Even if it was written in Scripture long ago, you can be sure it’s written for us. God wants the combination of his steady, constant calling and warm, personal counsel in Scripture to come to characterize us, keeping us alert for whatever he will do next.”

For starters, we don’t just endure through the Word; we encourage through it. Likewise, we don’t just read the Word to stay alert; we study the Word to inspire diligence and vigilance. After all, for counsel to exist, there must be a community of ‘two or more’ gathered (Matthew 18:20) where confidence and trust can be shared maturing in God’s promises. Furthermore, while it’s important to be ready for the ‘next’, we can’t get there if we’re not loving in the now with apparent hope. This is why trust isn’t an individual exercise, but a corporate pursuit. To be on mission with Christ is to co-mission with each other. All the more reason we should embrace weakness as our endurance, encouragement, and counsel strengthen and builds up the body.

4. Finally, in v. 5-7, we see the purpose of endurance and encouragement captured in one word: Harmony. To have harmony is to have unity. And like the early church in Acts, God desires these gifts to help us be of one mind and one heart…according to Christ Jesus. But how do we achieve this in a way the words resonate at our core? In short, Paul gives us a template in these verses:

May our dependably steady and warmly personal God develop maturity in you so that you get along with each other as  Jesus gets along with us all…so reach out and welcome one another to God’s glory.” 

Again, it’s interesting to note how many facets of God’s nature can’t exist in a vacuum or isolation. Case and point: “glory” – the very last word of this passage reminding us why all of this matters. As for how we experience glory, many would say righteousness, walking the walk, living out the truth we declare and believe, etc. But honestly, this is more how we posture ourselves to glory. To encounter it, we must seek the Lord as we reach out and welcome one another to where He is. Doing this implies love and as we know from 1 Peter 4:8, love covers a multitude of sins and seeks the best for others. Accordingly, as we’re inviting people to glory one step at a time, let’s embrace weakness as pressing into Jesus regardless of our circumstances. If we’re actively pursuing freedom and healing from strongholds and helping others do the same, no question we’ll inspire Scripture to come alive in people.

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Prayer:

Lord, we thank you for your goodness, your grace, your capacity to redeem and restore. We thank you for the golden opportunities and divine appointments you’ve been setting up around the world in recent months. We declare our joy and satisfaction in your ways and purposes. But now, Lord, we ask you to forgive us for not taking our faith seriously, specifically in the areas of relying on your strength and for helping others as we see fit, not as you see fit. We say it is you, God, who makes us fit, who equips us for good works and establishes our steps for them to happen. I know in my case I have hidden behind the quarantine at times and avoided being available to lick wounds from past resentments. I admit there have been times I’ve prioritized my perception of healing, basing it in distance from people and the absence of personal errors and wrongdoings toward me. But I’m gripped, oh God, by how you pursue us regardless of the trouble we’re in. I’m amazed how you’ve orchestrated the Scriptures through the passage of time for our benefit. As such, we choose to wait for you as you wade in for us and choose to lean on you as the rock of ages who never forsakes us. Even though we may not see the evidence of maturity and growth in every place in our lives, we ask God you help us rely on your steady counsel as our source, our refuge, and our strength. We choose to make peace with our brothers and sisters, with those who disagree with your ways and who criticize without compassion. We choose to not be disheartened by the evidence of disunity. Instead, show us the way to harmony and maturity in dealing with those who are lost, whether by faith, in character or in their understanding of you. After all, at every point in our lives, we are lost without you one way or another. Why not be warm in our correspondences with one another as we humbly seek your heart, your strategies, and your invitations? Why not say ‘yes’ to your unfathomable joy as we hand out those invitations to those who really need them for such a time as this? Be with us as we go forth from this moment and this place. To yours be all the glory, forever and always. Amen.”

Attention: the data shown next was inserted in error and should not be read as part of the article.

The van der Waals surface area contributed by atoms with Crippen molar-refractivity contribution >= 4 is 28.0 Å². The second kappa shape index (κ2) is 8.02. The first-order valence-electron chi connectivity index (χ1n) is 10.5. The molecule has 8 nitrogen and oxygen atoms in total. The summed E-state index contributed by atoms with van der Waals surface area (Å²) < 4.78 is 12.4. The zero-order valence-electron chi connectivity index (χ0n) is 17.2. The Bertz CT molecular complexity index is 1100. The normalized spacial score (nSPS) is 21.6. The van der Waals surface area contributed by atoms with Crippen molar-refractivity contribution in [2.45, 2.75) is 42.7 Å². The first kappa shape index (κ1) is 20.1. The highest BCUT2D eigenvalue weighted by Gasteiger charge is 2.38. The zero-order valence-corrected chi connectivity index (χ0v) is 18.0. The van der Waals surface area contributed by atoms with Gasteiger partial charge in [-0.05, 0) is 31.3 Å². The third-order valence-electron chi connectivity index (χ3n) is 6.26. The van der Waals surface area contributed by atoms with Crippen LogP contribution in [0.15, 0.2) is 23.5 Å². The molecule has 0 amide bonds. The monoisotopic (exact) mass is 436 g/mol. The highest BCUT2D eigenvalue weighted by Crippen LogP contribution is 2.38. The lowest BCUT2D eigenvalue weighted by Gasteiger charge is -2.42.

Selah.

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Cover photos creds: wallpapercrafter.com

 

 

 

What Keeps Us From Being Addicted to Jesus?

Shout-out to my colleague, Karen Hall, for bringing this question up during our latest Messenger Fellowship Zoom call…

What keeps us from being addicted to Jesus?

Scripture references: Ephesians 1:19-20; Colossians 3:1

In fewer words, not living the full Gospel…in the fullness of hope. One could say the answer to what compromises our hope is also the answer to this question.

Yet, digging deeper, I believe a good chunk of this comes down to entitled expectations concerning the new life we have. For some of us, we think like Martha through the lens of ‘becoming’, not ‘it is finished’; for others, the concept of a ‘new thing’ may be a ‘new way’ tied to an ‘old thing’ in disguise.